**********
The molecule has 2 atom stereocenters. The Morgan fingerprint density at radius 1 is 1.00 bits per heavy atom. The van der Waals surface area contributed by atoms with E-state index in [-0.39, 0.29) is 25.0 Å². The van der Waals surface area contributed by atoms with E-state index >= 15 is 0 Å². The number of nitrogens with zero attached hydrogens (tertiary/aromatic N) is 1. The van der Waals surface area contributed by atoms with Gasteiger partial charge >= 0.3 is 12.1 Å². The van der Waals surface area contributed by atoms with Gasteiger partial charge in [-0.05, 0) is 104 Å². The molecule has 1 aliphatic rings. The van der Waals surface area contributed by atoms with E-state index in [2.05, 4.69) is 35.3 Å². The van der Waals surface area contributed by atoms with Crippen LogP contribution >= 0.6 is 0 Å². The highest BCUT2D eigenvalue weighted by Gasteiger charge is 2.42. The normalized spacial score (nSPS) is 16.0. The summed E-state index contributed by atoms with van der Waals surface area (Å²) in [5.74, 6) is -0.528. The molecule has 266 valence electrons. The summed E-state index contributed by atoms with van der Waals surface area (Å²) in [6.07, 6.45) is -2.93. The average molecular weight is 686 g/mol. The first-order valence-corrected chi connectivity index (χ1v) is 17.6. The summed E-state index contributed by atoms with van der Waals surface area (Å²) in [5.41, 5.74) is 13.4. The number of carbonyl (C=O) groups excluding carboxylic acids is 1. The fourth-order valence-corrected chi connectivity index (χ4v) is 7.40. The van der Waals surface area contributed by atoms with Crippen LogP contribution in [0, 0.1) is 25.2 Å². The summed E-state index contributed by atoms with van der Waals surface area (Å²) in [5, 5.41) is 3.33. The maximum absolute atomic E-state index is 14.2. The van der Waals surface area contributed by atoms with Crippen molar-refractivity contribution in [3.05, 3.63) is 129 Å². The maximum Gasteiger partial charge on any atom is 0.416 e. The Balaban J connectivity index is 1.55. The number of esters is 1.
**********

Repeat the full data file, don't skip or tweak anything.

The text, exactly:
The molecule has 2 atom stereocenters. The Morgan fingerprint density at radius 1 is 1.00 bits per heavy atom. The van der Waals surface area contributed by atoms with E-state index in [-0.39, 0.29) is 25.0 Å². The van der Waals surface area contributed by atoms with E-state index >= 15 is 0 Å². The number of nitrogens with zero attached hydrogens (tertiary/aromatic N) is 1. The van der Waals surface area contributed by atoms with Gasteiger partial charge >= 0.3 is 12.1 Å². The van der Waals surface area contributed by atoms with Gasteiger partial charge in [-0.05, 0) is 104 Å². The molecule has 1 aliphatic rings. The van der Waals surface area contributed by atoms with E-state index in [2.05, 4.69) is 35.3 Å². The van der Waals surface area contributed by atoms with Crippen LogP contribution >= 0.6 is 0 Å². The highest BCUT2D eigenvalue weighted by Gasteiger charge is 2.42. The normalized spacial score (nSPS) is 16.0. The summed E-state index contributed by atoms with van der Waals surface area (Å²) in [5.74, 6) is -0.528. The molecule has 266 valence electrons. The summed E-state index contributed by atoms with van der Waals surface area (Å²) in [6.07, 6.45) is -2.93. The average molecular weight is 686 g/mol. The first-order valence-corrected chi connectivity index (χ1v) is 17.6. The summed E-state index contributed by atoms with van der Waals surface area (Å²) in [5.41, 5.74) is 13.4. The number of carbonyl (C=O) groups excluding carboxylic acids is 1. The fourth-order valence-corrected chi connectivity index (χ4v) is 7.40. The van der Waals surface area contributed by atoms with Crippen LogP contribution in [0, 0.1) is 25.2 Å². The summed E-state index contributed by atoms with van der Waals surface area (Å²) in [5, 5.41) is 3.33. The maximum absolute atomic E-state index is 14.2. The van der Waals surface area contributed by atoms with Crippen molar-refractivity contribution in [3.05, 3.63) is 129 Å². The maximum Gasteiger partial charge on any atom is 0.416 e. The Balaban J connectivity index is 1.55. The number of esters is 1.